-The Virtue of Selfishness (49)

This is a different rendering than Mises’ understanding of the human as an actor who is always seeking to improve his situation. For Mises, contra Rand, it is not that man has an obligation to pursue his own self interest per se, it is that man has no choice but to pursue his own interest. In fact, for Mises, profit itself is the result and goal of action, independent of the market phenomenon of money.  In other words, every action that man takes is an effort to satisfy his desires. The increased satisfaction of his desires is the profit; and economic profit, that is, profit expressed in monetary units, is only one type of profit.  For Mises then, if you are thirsty and you make the decision to not sit on the couch but rather to walk over the sink and fill a glass of water, you profit because you “gave up” the opportunity (cost) you had to sit on the couch because you thought that the water would bring you more satisfaction. This decision to get water satisfied your desire to end your thirst, and therefore profit was the result.

In his book Theory and History, Mises writes:

Happiness—in the purely formal sense in which ethical theory applies the term—is the only ultimate end [of human action], and all other things and states of affairs sought are merely means to the realization of the supreme ultimate end. It is customary, however, to employ a less precise mode of expression, frequently assigning the name of ultimate ends to all those means that are fit to produce satisfaction directly and immediately.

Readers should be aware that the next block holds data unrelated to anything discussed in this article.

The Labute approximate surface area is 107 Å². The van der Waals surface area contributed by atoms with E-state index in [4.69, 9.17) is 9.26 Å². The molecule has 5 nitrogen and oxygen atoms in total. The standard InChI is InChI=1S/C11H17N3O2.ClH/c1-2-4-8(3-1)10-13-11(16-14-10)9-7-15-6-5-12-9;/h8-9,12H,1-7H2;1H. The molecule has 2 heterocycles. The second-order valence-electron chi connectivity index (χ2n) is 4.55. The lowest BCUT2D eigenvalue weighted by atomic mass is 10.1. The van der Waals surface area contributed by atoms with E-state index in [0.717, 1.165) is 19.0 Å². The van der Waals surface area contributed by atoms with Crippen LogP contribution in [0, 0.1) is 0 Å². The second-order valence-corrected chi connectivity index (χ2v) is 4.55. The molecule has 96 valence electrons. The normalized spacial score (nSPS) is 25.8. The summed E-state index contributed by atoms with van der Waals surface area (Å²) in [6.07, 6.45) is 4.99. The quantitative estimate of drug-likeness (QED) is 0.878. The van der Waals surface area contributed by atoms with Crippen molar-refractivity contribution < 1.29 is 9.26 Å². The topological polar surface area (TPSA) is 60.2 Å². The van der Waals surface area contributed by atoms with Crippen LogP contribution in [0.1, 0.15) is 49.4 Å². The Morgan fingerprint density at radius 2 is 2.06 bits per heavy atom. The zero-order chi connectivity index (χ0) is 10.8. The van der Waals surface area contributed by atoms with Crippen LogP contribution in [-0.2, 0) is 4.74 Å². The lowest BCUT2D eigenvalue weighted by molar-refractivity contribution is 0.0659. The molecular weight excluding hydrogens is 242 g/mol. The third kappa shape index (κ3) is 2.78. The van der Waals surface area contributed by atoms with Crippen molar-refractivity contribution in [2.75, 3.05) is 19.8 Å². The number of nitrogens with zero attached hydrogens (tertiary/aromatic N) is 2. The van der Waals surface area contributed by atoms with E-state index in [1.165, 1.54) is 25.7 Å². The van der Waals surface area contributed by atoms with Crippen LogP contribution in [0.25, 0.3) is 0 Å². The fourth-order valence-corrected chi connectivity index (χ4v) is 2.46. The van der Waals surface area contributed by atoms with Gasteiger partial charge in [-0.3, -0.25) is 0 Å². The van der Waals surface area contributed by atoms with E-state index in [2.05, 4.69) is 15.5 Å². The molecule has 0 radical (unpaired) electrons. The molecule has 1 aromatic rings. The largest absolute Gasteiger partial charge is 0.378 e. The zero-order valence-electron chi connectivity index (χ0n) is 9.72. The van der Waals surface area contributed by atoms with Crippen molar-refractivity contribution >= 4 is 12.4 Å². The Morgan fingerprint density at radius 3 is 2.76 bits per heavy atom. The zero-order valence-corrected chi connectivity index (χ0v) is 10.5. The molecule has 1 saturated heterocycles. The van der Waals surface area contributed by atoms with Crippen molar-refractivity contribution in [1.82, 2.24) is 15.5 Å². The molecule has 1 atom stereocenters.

Ludwig von Mises
Ludwig von Mises

For Mises, action itself presupposes self-interest. One cannot voluntarily act without calculating whether such action will indeed satisfy some sort of desire. We speak because staying silent is not what we want; we walk because sitting down is less desirable. We make choices, we act, all because we have a certain end in mind that the action is intended to achieve. Therefore, whereas Rand would say it is wrong for a person to give up his own desires to, say, help a homeless man find shelter, Mises would say that the very act of helping the man proves that the acting person judged that it would bring him more satisfaction than ignoring the homeless man. In other words, Rand taught that man should seek his own self interest, whereas Mises taught that man cannot help but seek his own self interest. For if he couldn’t, he wouldn’t even act in the first place. Self-interest is a prerequisite for human action and is therefore only avoided when dead.

As I have written previously regarding whether Misesian thought can account for a mother who gives up her own meal for her child,